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12/14/2018 4:38 am  #11

Re: Alternative Solutions to Thomastic Cosmological Argumets

RomanJoe wrote:

IgnorantSeeker wrote:

RomanJoe wrote:

It doesn't matter if one puts forth the laws of physics as a temporal genesis of the universe. The Aristotelian-Thomist isn't beholden to a temporal prime mover, rather he tries to reason towards an ontologically fundamental prime mover--one that grounds the existence of the universe here and now at every moment. Even if the universe began via some secular notion of scientific laws, the universe itself would still contain essentially-ordered causal series of essence and existence, act and potency. One could also invoke an argument from contingency by the fact that the universe consists of composite beings and is itself metaphysically composite.

Besides, according to a Artsitotelian-Thomistic account of physical laws, such laws can't exist in a vacuum--they are contingent on real beings because they are abstractions of how real beings operate given their nature. Therefore, to argue that phsycial laws are responsible for the genesis of the universe would be to get things backwards because, according to the AT proponent, those physical laws only exist in virtue of there being real phsycial natures to describe.

You've successfully sold me on the Aristotelian-Thomistic account of physical laws, but I'm still lost as to why there cannot exist a multiplicity of unactualized actualizers that might govern different parts of the universe in the here and now. For example, one unactualized actualizer might actualize gravity; another would actualize electromagnetism; a third would actualize the strong force; and a final would actualize the weak force. These four would together actualize the whole of the universe, without one being supreme over the others. This multiplicity of unactualized actualizers could not properly be called God, since they only govern a particular domain of the universe. I know that such a philosophy is unprovable, but I don't see how it is impossible.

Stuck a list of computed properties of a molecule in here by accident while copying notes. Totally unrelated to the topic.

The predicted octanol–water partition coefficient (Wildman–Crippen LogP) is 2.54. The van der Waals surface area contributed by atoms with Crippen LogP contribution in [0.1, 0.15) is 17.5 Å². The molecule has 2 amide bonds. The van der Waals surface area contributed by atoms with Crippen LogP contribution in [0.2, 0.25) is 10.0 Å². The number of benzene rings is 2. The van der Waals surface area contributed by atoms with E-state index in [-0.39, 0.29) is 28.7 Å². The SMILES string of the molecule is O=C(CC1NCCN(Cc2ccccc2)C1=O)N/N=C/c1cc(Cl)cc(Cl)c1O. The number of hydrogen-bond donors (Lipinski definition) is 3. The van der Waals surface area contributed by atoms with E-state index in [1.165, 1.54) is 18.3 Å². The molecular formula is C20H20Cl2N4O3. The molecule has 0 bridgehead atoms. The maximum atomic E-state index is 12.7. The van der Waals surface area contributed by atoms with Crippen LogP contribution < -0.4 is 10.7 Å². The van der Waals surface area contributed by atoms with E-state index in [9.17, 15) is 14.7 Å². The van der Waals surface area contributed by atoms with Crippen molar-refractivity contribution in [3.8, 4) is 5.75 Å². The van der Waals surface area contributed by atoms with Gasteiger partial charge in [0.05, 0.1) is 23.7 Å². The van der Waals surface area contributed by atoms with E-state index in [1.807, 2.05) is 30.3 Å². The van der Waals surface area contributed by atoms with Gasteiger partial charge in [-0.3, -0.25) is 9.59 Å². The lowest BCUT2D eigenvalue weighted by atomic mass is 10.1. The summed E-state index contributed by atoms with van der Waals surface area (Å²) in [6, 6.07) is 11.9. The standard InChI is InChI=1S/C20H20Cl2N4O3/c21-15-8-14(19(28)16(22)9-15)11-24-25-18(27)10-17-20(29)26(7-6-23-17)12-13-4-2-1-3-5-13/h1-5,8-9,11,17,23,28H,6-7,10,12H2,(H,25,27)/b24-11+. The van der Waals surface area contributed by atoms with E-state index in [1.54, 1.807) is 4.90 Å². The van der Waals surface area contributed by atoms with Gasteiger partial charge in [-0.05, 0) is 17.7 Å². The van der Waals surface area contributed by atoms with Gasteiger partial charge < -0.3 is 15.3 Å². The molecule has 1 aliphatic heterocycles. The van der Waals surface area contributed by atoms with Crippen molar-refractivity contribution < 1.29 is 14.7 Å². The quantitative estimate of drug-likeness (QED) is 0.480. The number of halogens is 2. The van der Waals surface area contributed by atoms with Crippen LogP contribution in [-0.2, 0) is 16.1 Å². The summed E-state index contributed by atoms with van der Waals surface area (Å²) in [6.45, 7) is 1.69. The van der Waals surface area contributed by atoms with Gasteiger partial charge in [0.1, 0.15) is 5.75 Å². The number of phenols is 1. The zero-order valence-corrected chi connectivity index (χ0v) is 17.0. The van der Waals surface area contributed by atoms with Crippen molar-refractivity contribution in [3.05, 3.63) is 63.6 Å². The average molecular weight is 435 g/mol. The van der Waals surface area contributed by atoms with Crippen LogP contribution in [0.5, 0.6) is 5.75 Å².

Aquinas writes that God cannot be constituted of multiple parts because to say that would be to say that some parts are only potential while other parts are actual. The unactualized actualizer cannot be actualized in any way, so it cannot be a composite of parts. That being said, I think my theoretical solution resolves this by postulating multiple uncaused causes which are not the same because they only have influence over a particular domain.

Why is god A actually that which governs law X and not law Y? Why is god B actually that which governs law Y and not law X? Your demigods are distinct from each other because each of them is actually operating within one role and potentially within another--in short, they are metaphysically composite, a division of act and potency.

Analagously, four numerically distinct plastic spheres can be delineated from each other because each sphere instatiates certain actualities and stands in potency to the actualities that the other spheres have. If you have two spheres that actualize the same potentials then they would be the same thing. So if there are numerically distinct things the AT proponent would argue that each member stands in potency to the actualities of the other members.

​Aristotle seems to add an extra argument concerning the proliferation of unmoved movers (there seems no reason to limit the number to four, you could have millions of them for every type of motion), that there is no reason to posit their existence when a single unmoved mover can cause the same effect.


12/14/2018 4:49 am  #12

Re: Alternative Solutions to Thomastic Cosmological Argumets

IgnorantSeeker wrote:

Thank you for your reply, but I find that a lot of atheists and scientists treat the laws of physics as if they prescriptive rather than descriptive. Dr. Lawrence Krauss' theory "a universe from nothing" is really "a universe from the law of gravity." It might be annoying to listen to Krauss reassuring everyone that no matter, energy, space, or time is nothing, but I still find his theory disturbing since it does credit the origin of the universe to something immaterial which is not God. 

​I thought Krauss was talking about a universe emerging from a quantum vacuum, something like that. A quantum vacuum is not nothing in the sense of 'absence of being', but is definitely something. Different critics have suggested his idea was just based on equivocation over the meaning of the term nothing.



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